Caractérisation de la base moléculaire de la tolérance aux maladies comme stratégie de défense de l'hôte contre les infections virales: communication inter-organelle orchestrée par les mitochondries pour limiter la gravité de la maladie virale

 

Ian Gaël Rodrigue-Gervais

Institut national de la recherche scientifique [INRS]

 

Domaine : maladies infectieuses et immunitaires

Programme Chercheurs-boursiers - Junior 1

Concours 2018-2019

Suicide of the infected cell is the supreme defense against viruses, which are obligate intracellular parasites. In this regard, the inflammasome is a multi-protein host defense machine that kills infected cells in an inflammatory death pathway driven by caspase-1. We study how infammasomes know when to trigger the signal telling a cell to die by pyroptosis. Surprisingly, extracellular inflammasomes continue to activate pyroptosis in an autonomous process when ingested by neighboring cells. Because of this, friendly fire is often an inescapable risk of this defense process and there must exist strict checks-and-balances between the ability to clear the virus and deterioration of our body's tissue functions through unwarranted cell loss. But few of the genes and pathways involved in control of tissue damage by the inflammasome are known.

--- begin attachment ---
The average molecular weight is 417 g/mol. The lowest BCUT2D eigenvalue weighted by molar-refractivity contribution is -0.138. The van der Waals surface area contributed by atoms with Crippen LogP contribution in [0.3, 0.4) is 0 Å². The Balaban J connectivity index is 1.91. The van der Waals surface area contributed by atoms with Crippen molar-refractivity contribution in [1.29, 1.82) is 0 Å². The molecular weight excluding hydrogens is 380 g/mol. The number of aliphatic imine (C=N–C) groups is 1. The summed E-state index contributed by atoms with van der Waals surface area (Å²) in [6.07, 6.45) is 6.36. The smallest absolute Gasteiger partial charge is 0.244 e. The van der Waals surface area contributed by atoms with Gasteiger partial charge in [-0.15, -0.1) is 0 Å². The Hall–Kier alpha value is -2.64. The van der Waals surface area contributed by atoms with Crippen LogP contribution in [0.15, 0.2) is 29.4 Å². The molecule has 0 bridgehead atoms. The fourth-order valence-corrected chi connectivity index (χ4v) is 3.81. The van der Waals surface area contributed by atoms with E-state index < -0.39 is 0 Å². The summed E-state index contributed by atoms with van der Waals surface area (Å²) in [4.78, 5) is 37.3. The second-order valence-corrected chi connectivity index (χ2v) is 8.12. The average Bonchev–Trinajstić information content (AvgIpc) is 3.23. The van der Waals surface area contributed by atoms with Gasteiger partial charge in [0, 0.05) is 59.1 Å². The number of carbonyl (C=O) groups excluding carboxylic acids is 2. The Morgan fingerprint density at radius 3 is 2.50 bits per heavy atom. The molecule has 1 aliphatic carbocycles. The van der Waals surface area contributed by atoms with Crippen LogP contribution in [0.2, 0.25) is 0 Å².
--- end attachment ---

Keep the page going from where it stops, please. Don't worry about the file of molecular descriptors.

Using methods that measure cellular behavior at a global level we are discovering how different metabolic signaling modules within the mitochondria and autophagy pathways interconnect to protect neighboring cell from engaging inflammasome-driven death. Our goal is to integrate these rulesets into dynamical models to understand, and eventually to manipulate, these checks of our cells to combat viral diseases like the flu that end up harming the body's own tissues even when the virus is wiped-out. This work also opens possibilities that this ruleset is conserved in many inflammasome-related diseases, including neurodegeneration.